On Sunday 4 March I was keen to hear the latest in the Insight documentary series from Radio NZ National. This was subtitled: “No Job, No Training, No Hope?” https://www.radionz.co.nz/national/programmes/insight/audio/2018634437/insight-no-job-no-training-no-hope
The reporter hosting the documentary was Emile Donovan. emile.donovan
The website intro to the documentary noted: “The economy is going gangbusters and we’re in the middle of a construction boom, yet 80,000 young New Zealanders are not in work or training while immigrants are brought in to work as builders and bricklayers. How does a young person end up unemployed and uneducated, and are there processes in place to help those people get back on the ladder?”
This documentary focused on young people not in employment, education or training, otherwise known as NEETs.
Some interesting statistical data on this issue was presented. We were advised that while the unemployment rate in New Zealand currently stands at 4.5%, NEETs make up 11.5%, as at February 2018. Māori and Pacifica make up 40% of NEETs and 15% or 12,000 people are young women who are also caregivers. Each NEET costs the country just over 21,000 annually in benefits and lost productivity. This equates to 1.5 billion dollars each year.
Now since we know that, according to the last Census published by Statistics New Zealand in 2014, one in four New Zealanders is disabled by barriers to participation in the community and almost 70% of working age disabled people are not working and mostly not in education or training either, you could have been forgiven for expecting that disabled youth would feature strongly in this Insight programme. Especially when we also know that benefit payments and lost tax revenue from this group accounts for 1.1 Billion dollars (Workbridge 2016). But no, the only mention disabled people got in this programme was in the usual passive role of being cared for by young women labeled as care givers: “ … looking after an elderly or disabled relative …”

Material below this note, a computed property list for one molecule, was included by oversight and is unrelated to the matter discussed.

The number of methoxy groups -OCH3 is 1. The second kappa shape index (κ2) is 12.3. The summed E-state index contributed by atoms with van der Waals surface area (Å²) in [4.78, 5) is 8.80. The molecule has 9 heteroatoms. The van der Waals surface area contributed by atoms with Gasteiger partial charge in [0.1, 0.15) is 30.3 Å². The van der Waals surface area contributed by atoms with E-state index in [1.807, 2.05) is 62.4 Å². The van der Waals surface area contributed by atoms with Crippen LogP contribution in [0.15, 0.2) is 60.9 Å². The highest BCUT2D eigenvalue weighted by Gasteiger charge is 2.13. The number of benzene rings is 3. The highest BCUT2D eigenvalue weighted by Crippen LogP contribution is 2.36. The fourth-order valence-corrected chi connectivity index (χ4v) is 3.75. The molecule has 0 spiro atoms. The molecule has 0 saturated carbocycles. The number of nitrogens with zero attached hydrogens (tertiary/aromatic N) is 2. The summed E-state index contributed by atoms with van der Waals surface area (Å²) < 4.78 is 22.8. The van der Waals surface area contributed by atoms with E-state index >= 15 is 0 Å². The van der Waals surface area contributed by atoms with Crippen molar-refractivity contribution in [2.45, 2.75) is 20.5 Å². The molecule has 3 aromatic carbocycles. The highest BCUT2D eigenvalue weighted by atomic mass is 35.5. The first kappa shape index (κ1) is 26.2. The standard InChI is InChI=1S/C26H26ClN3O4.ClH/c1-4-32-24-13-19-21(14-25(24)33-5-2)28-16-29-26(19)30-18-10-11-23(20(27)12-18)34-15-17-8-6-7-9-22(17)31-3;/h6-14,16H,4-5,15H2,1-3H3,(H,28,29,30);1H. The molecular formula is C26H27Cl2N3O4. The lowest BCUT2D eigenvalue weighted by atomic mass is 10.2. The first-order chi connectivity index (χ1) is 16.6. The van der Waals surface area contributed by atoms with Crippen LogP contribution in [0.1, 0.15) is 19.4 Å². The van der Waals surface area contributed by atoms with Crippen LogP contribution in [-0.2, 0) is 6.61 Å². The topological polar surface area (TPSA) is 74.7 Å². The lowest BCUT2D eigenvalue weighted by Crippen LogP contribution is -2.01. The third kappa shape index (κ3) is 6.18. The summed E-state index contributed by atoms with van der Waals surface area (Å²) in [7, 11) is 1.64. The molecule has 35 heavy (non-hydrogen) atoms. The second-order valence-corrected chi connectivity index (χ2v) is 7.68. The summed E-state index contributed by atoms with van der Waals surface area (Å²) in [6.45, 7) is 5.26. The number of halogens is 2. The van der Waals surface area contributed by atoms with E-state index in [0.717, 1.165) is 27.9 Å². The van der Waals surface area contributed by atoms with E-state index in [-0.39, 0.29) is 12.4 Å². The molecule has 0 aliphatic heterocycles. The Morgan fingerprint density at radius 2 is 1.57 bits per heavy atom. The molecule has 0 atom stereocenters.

There have been several news items written and broadcast recently which discuss the needs of those who ‘care’ for us as disabled people. But wait, who mandated our relatives or organisations that profess to work for us to talk on our behalf? Are media representatives too frightened to discuss the issues that matter to us, for example about choice and power over our own autonomy, with us? And why can’t broadcasters and others simply ask us and stop treating us, in the words of the late June Opie, as though we are “museum specimens”. imagine how it might feel if your husband>/wife or some agency professing to be experts on you were the only people others spoke to about you and your life? What’s more, how appropriate would it be for Pākehā to rule the lives of Māori or men to decide everything for and about women … oh of course, that’s the way things used to be right? And, while such behavior was once the norm, it is, thank goodness, no longer considered acceptable.
The message most of us would send if we could capture the attention of the media for one minute is: we are not figures of tragedy, suffering from our afflictions. Neither are we here to provide inspiration to you. What we do suffer from is lack of consideration for our rights, being spoken about and not spoken to and the arrogance of those who continually assume (usually wrongly) that they have any clue who we are or what we need to remove the barriers to our full participation in all aspects of life. Disabled youth should have been included in this documentary and not pushed to the sidelines, to possibly be trotted out only when convenient to pluck at people’s heart-strings and get a ‘good story’.